The Federal Reserve, responding to solid growth in the economy after a brief slowdown early in the year, is expected to keep raising interest rates.
The Fed's credit tightening campaign will keep mortgage rates and other consumer interest rates rising as well but at a pace that should slow only modestly the nation's booming housing market, private economists believe.
Federal Reserve Chairman Alan Greenspan and his colleagues are meeting Tuesday to discuss what to do with interest rates.
There was a widespread expectation that the Fed will raise interest rates by a quarter-point. That would be the 10th consecutive increase in the Fed's target for the federal funds rate, the interest that banks charge each other.
The move would push the rate to 3.5 percent, the highest level since August 2001 and more than triple the 46-year low of 1 percent that was in effect before the Fed started raising rates in June 2004.
Although economists once expected the Fed to pause for awhile in its rate hikes, many now believe the central bank will keep pushing rates higher at each of the remaining three meetings this year, leaving the funds rate at 4.25 percent by year's end.
"I think it will be steady as she goes, a quarter-point at each meeting," said David Wyss, chief economist at Standard & Poor's in New York.
The reason for the change of opinion has been an economy that is showing new vigor after a slowdown in the early spring. Overall economic growth, as measured by the gross domestic product, came in at a solid 3.4 percent rate in the April-June quarter, and many analysts believe it is growing at an even faster pace in the current quarter.
The solid growth helped the economy create 207,000 jobs in July, the best showing in three months. Hourly wages rose by 0.4 percent in July, the biggest increase in a year.
That increase in hourly earnings raised concern on Wall Street that the Fed may start to worry about wage increases making inflation worse. In addition to wage pressures, inflation could also worsen from another flare-up in oil prices, which shot up to a record close of $63.94 per barrel in New York trading on Monday.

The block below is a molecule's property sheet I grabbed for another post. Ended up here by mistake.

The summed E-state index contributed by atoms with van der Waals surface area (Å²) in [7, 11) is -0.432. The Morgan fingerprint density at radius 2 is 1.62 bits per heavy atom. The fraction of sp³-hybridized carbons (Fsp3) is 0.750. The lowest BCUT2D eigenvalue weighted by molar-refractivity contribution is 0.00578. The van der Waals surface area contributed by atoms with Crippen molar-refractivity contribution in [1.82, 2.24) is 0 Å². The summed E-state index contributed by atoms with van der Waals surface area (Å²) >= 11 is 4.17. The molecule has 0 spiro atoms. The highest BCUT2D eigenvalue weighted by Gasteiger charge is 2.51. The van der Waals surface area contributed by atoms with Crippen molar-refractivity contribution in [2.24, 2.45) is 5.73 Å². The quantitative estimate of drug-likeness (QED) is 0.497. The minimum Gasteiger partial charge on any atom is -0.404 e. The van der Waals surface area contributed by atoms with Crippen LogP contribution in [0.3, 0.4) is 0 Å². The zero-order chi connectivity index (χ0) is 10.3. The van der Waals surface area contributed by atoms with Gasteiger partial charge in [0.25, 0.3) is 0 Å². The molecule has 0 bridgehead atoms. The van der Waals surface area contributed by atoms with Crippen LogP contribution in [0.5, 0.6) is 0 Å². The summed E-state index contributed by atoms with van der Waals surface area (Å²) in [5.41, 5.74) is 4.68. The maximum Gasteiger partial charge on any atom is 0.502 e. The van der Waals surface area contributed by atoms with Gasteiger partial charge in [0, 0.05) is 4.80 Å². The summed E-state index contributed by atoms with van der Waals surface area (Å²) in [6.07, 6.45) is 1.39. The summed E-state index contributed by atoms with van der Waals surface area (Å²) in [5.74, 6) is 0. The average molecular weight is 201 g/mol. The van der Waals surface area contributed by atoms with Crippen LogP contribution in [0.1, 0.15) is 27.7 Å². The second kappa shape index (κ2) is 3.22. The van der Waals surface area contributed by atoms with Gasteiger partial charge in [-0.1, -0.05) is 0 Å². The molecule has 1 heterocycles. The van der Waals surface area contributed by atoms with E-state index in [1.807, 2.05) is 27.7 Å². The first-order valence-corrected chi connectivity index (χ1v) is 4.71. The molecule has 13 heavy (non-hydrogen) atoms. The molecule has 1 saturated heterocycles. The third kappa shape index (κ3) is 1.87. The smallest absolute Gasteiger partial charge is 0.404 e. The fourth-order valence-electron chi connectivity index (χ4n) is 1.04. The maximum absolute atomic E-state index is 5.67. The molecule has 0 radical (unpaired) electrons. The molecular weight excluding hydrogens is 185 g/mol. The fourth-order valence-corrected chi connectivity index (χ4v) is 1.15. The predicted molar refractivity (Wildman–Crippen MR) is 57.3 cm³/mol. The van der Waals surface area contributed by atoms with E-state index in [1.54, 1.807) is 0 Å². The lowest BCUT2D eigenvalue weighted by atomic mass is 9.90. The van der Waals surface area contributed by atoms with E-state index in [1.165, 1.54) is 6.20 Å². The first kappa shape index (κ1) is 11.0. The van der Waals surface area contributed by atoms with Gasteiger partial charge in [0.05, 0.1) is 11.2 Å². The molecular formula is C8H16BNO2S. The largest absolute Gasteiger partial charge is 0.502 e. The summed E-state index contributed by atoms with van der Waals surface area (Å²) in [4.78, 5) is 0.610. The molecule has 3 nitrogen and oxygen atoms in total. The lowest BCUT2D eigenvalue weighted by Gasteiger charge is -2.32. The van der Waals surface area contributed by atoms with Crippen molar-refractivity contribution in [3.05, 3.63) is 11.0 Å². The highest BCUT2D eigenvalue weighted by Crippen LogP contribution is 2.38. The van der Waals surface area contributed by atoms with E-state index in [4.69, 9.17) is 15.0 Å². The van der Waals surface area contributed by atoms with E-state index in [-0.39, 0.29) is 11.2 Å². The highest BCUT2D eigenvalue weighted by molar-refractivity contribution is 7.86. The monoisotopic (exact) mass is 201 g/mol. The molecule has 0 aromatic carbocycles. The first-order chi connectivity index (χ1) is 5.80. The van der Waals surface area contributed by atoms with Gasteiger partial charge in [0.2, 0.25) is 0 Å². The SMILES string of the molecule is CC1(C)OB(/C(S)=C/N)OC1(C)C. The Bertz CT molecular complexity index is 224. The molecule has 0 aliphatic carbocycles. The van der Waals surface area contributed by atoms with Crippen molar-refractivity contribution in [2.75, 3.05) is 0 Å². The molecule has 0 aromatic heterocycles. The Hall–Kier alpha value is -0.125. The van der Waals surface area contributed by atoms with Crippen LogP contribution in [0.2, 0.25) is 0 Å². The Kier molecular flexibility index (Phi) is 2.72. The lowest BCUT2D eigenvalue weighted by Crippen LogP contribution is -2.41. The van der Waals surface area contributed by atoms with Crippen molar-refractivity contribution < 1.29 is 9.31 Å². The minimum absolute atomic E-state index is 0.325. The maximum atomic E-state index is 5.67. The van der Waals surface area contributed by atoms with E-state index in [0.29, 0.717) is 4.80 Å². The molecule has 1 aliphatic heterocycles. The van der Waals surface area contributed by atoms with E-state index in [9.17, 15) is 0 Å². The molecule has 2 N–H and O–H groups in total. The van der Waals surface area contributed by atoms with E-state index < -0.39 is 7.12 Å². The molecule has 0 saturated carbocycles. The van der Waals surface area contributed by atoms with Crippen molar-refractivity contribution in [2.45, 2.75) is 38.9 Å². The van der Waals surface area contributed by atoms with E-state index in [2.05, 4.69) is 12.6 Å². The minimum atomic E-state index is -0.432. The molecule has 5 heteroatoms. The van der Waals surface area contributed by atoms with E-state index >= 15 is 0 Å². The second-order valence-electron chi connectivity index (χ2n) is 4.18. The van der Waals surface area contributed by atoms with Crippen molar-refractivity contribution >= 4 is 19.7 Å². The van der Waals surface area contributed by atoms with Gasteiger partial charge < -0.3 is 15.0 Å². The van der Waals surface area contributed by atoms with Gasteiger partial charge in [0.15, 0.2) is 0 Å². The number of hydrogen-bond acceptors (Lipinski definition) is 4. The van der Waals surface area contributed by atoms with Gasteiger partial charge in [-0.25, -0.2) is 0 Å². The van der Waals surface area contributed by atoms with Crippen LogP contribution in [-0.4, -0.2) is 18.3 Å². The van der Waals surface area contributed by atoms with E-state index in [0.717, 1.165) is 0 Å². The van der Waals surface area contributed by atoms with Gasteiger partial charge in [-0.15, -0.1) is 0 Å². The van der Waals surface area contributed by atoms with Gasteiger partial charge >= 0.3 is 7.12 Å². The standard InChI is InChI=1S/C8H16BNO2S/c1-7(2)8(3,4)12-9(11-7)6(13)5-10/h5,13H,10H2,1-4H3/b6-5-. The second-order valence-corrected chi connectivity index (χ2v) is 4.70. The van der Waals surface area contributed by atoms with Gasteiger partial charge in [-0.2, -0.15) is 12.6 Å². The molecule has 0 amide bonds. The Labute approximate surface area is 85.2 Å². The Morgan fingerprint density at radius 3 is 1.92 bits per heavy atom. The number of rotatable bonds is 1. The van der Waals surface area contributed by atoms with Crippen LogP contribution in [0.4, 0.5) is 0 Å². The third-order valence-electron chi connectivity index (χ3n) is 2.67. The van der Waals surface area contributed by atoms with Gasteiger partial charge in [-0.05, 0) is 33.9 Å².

Some analysts said that while the outcome of Tuesday's meeting is predictable, the debate inside the Fed is likely to be lively with policy-makers divided into two camps.
"There is a split between Fed officials who see inflation potentially stepping up and those who think it is remarkably well-behaved for this stage of the expansion," said David Jones, head of DMJ Advisors, a Denver-based consulting firm.
Jones said that while the debate will not affect the quarter-point move at this meeting, it could influence where the Fed decides to stop raising rates.
The central bank is seeking to push the federal funds rate to a neutral level, where it is no longer stimulating economic growth but is not depressing growth either. Many economists believe that level is somewhere between 3.5 percent and 4.5 percent and where the Fed stops will depend on the central bank's concerns about inflation.
With various signs pointing to stronger economic growth, financial markets have been pushing up long-term interest rates as well, resolving at least partially what Greenspan has termed the "conundrum" that existed for most of the past year in which long-term rates have been falling even as the Fed moved short-term rates higher.
The yield on Treasury's benchmark 10-year note rose on Monday to 4.39 percent, the highest it has been since last April.
The rise in long-term rates has been pushing mortgage rates higher. The 30-year fixed rate mortgage hit 5.82 percent last week, the fifth consecutive weekly increase.
Economists are not looking for mortgage rates to suddenly begin surging. They are forecasting that the 30-year mortgage will be around 6.25 percent by the end of this year and probably around 6.5 percent in the summer of 2006, still a historically low level for mortgage rates.
Housing has been one of the economy's standout performers. Sales of both new and existing homes are expected to hit new record highs for a fifth straight year this year, with home prices soaring as well.
Analysts said the rise in mortgage rates should be enough to dampen sales and put a cap on surging home prices in 2006.
"I think housing will start to slow down as mortgage rates start to tick up," Wyss said.